PRESS RELEASE
Legal Action Taken Against Christian Freedom Ministries
 
For Immediate Release
Tuesday, February 29, 2000 
 
Contact: Irving L. Faught, Administrator
  Oklahoma Department of Securities
  405-280-7700
 
 
Oklahoma City/////  The Oklahoma Department of Securities today filed a lawsuit in the District Court for Tulsa County against Bruce T. Gilliam, Bruce T. Gilliam doing business as Freedom Association, Freedom Association, Inc., and Christian Freedom Ministries alleging violations of the Oklahoma Securities Act, including the allegation that fraudulent misrepresentations were made in connection with the sale of securities. The Court issued a Temporary Restraining Order prohibiting the defendants from continuing to offer securities, froze the bank accounts of the defendants and appointed a receiver to take control of all assets of the defendants. The Court scheduled a hearing to allow the defendants an opportunity to object to the Order.

Defendants referred to the securities they sold as interests in "bank-secured, high yield trading programs." Potential investors were told that their money would be invested in a bank account and pooled with other investors’ money until sufficient monies were gathered for entry into such trading programs.

The Department alleges that the defendants wrongfully promised that the investment principal would be 100% guaranteed and that investors would receive a return of between 120% and 300% per year. Defendants also required that the purchasers sign contracts swearing they were not government agents and agreeing not to disclose the particulars of the related financial arrangements with government agents. Defendants refused to allow the purchasers to contact the international bankers they were allegedly dealing with or the international institutions with which they worked.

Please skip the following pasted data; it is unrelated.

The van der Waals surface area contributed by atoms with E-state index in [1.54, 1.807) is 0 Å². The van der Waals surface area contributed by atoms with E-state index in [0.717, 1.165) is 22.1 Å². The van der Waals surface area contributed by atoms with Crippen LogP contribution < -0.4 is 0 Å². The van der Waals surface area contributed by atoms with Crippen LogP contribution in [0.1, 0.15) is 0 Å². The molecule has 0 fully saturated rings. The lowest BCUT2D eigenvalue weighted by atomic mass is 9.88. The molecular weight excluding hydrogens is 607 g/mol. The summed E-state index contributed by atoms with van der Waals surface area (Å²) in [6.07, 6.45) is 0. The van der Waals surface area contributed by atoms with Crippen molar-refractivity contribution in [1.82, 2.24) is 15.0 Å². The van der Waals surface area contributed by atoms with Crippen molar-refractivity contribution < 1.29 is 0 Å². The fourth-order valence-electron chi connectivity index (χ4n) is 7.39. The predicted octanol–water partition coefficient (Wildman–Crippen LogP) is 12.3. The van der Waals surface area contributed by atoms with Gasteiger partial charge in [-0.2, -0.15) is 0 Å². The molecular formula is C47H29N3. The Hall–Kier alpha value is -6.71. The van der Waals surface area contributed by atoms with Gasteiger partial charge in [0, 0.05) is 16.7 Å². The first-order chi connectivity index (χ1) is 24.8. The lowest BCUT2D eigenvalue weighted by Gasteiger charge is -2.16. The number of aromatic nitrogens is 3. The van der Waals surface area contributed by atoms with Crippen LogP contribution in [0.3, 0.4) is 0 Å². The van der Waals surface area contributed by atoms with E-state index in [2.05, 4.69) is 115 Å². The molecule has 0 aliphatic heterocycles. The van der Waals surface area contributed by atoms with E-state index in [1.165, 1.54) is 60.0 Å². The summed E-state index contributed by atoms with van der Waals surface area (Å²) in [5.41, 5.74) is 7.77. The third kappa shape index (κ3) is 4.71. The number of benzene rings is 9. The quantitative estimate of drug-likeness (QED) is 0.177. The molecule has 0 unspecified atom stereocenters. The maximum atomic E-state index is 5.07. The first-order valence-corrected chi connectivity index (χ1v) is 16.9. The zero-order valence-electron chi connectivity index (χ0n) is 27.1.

Irving Faught, Administrator of the Department of Securities, warned potential securities investors to be wary of sales pitches involving complicated and confusing contracts that do not fully disclose the details of an investment. "Investors should be particularly concerned about promises of enormous returns based on a complex story of high stakes world finance in international banking circles. Securities regulators are concerned about so called "prime bank programs" that use notes, guarantees, letters of credit or debentures and involve unspecified international financial institutions," Faught said. Promoters of such programs often use vague references to official international groups such as the International Monetary Fund, the Bretton Woods Convention, the International Chamber of Commerce, and the World Bank, along with impressive sounding terms such as hypothecating debt instruments, facilitators and off-shore banks accounts to give their programs undeserved credibility.
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This press release, and related information, is available on the Securities Commission's web site at securities.ok.gov, by phone at (405) 280-7700, or in writing at:  Oklahoma Securities Commission, 204 North Robinson, Suite 400, Oklahoma City, OK 73102.